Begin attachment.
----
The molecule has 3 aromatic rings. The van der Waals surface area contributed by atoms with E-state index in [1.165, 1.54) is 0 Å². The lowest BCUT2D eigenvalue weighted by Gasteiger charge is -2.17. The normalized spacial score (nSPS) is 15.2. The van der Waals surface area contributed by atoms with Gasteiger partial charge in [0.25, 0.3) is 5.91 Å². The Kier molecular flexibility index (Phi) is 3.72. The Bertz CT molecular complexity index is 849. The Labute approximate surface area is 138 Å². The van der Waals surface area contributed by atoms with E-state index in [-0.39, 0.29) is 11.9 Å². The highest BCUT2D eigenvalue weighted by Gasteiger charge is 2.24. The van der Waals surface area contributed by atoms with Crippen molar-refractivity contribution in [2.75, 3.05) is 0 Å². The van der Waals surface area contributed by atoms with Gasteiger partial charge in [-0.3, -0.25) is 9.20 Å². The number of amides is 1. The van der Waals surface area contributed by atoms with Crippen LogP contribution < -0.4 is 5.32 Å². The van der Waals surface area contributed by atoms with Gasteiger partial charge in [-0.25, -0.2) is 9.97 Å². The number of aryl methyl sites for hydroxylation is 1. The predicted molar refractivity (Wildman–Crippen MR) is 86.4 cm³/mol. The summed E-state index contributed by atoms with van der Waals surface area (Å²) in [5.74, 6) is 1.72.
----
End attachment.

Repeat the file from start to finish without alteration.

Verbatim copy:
The molecule has 3 aromatic rings. The van der Waals surface area contributed by atoms with E-state index in [1.165, 1.54) is 0 Å². The lowest BCUT2D eigenvalue weighted by Gasteiger charge is -2.17. The normalized spacial score (nSPS) is 15.2. The van der Waals surface area contributed by atoms with Gasteiger partial charge in [0.25, 0.3) is 5.91 Å². The Kier molecular flexibility index (Phi) is 3.72. The Bertz CT molecular complexity index is 849. The Labute approximate surface area is 138 Å². The van der Waals surface area contributed by atoms with E-state index in [-0.39, 0.29) is 11.9 Å². The highest BCUT2D eigenvalue weighted by Gasteiger charge is 2.24. The van der Waals surface area contributed by atoms with Crippen molar-refractivity contribution in [2.75, 3.05) is 0 Å². The van der Waals surface area contributed by atoms with Gasteiger partial charge in [-0.3, -0.25) is 9.20 Å². The number of amides is 1. The van der Waals surface area contributed by atoms with Crippen LogP contribution < -0.4 is 5.32 Å². The van der Waals surface area contributed by atoms with Gasteiger partial charge in [-0.25, -0.2) is 9.97 Å². The number of aryl methyl sites for hydroxylation is 1. The predicted molar refractivity (Wildman–Crippen MR) is 86.4 cm³/mol. The summed E-state index contributed by atoms with van der Waals surface area (Å²) in [5.74, 6) is 1.72.